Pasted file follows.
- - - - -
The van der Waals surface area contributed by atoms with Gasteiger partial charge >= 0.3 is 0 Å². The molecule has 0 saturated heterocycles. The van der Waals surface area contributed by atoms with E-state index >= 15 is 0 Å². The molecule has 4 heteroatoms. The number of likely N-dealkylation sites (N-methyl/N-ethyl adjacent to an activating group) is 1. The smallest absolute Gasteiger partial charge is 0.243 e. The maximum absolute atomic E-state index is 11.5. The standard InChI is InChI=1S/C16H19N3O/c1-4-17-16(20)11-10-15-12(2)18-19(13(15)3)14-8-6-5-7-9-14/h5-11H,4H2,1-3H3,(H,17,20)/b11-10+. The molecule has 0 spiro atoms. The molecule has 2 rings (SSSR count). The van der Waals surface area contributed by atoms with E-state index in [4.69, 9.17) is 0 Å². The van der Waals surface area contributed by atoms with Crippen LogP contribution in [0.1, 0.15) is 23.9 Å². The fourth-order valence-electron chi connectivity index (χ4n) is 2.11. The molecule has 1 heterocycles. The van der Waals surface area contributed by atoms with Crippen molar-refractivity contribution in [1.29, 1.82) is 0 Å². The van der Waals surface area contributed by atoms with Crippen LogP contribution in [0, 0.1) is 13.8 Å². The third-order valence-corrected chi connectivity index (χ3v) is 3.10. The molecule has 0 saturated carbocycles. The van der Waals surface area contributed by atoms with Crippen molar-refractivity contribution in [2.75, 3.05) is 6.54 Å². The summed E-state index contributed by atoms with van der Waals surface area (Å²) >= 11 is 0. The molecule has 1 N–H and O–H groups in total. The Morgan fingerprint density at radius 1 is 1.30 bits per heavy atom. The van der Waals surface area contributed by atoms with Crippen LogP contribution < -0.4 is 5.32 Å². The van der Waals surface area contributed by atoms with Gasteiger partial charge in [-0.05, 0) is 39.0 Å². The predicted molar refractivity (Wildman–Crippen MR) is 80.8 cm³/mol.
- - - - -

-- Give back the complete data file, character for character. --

The van der Waals surface area contributed by atoms with Gasteiger partial charge >= 0.3 is 0 Å². The molecule has 0 saturated heterocycles. The van der Waals surface area contributed by atoms with E-state index >= 15 is 0 Å². The molecule has 4 heteroatoms. The number of likely N-dealkylation sites (N-methyl/N-ethyl adjacent to an activating group) is 1. The smallest absolute Gasteiger partial charge is 0.243 e. The maximum absolute atomic E-state index is 11.5. The standard InChI is InChI=1S/C16H19N3O/c1-4-17-16(20)11-10-15-12(2)18-19(13(15)3)14-8-6-5-7-9-14/h5-11H,4H2,1-3H3,(H,17,20)/b11-10+. The molecule has 0 spiro atoms. The molecule has 2 rings (SSSR count). The van der Waals surface area contributed by atoms with E-state index in [4.69, 9.17) is 0 Å². The van der Waals surface area contributed by atoms with Crippen LogP contribution in [0.1, 0.15) is 23.9 Å². The fourth-order valence-electron chi connectivity index (χ4n) is 2.11. The molecule has 1 heterocycles. The van der Waals surface area contributed by atoms with Crippen molar-refractivity contribution in [1.29, 1.82) is 0 Å². The van der Waals surface area contributed by atoms with Crippen LogP contribution in [0, 0.1) is 13.8 Å². The third-order valence-corrected chi connectivity index (χ3v) is 3.10. The molecule has 0 saturated carbocycles. The van der Waals surface area contributed by atoms with Crippen molar-refractivity contribution in [2.75, 3.05) is 6.54 Å². The summed E-state index contributed by atoms with van der Waals surface area (Å²) >= 11 is 0. The molecule has 1 N–H and O–H groups in total. The Morgan fingerprint density at radius 1 is 1.30 bits per heavy atom. The van der Waals surface area contributed by atoms with Crippen LogP contribution < -0.4 is 5.32 Å². The van der Waals surface area contributed by atoms with Gasteiger partial charge in [-0.05, 0) is 39.0 Å². The predicted molar refractivity (Wildman–Crippen MR) is 80.8 cm³/mol.